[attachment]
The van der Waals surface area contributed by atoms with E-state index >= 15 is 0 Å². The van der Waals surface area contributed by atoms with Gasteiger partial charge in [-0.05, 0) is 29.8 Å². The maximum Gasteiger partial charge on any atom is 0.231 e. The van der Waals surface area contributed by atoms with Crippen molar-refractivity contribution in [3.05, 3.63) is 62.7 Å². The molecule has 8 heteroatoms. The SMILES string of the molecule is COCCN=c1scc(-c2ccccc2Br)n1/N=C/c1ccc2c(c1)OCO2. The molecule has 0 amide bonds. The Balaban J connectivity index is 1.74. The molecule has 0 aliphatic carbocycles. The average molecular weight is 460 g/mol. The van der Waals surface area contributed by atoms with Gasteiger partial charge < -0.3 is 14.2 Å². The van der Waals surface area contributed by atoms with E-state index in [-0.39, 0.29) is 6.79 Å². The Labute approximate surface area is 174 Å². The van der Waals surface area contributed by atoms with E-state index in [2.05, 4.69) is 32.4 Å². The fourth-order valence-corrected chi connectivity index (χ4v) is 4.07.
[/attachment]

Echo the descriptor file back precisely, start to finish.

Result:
The van der Waals surface area contributed by atoms with E-state index >= 15 is 0 Å². The van der Waals surface area contributed by atoms with Gasteiger partial charge in [-0.05, 0) is 29.8 Å². The maximum Gasteiger partial charge on any atom is 0.231 e. The van der Waals surface area contributed by atoms with Crippen molar-refractivity contribution in [3.05, 3.63) is 62.7 Å². The molecule has 8 heteroatoms. The SMILES string of the molecule is COCCN=c1scc(-c2ccccc2Br)n1/N=C/c1ccc2c(c1)OCO2. The molecule has 0 amide bonds. The Balaban J connectivity index is 1.74. The molecule has 0 aliphatic carbocycles. The average molecular weight is 460 g/mol. The van der Waals surface area contributed by atoms with Gasteiger partial charge < -0.3 is 14.2 Å². The van der Waals surface area contributed by atoms with E-state index in [-0.39, 0.29) is 6.79 Å². The Labute approximate surface area is 174 Å². The van der Waals surface area contributed by atoms with E-state index in [2.05, 4.69) is 32.4 Å². The fourth-order valence-corrected chi connectivity index (χ4v) is 4.07.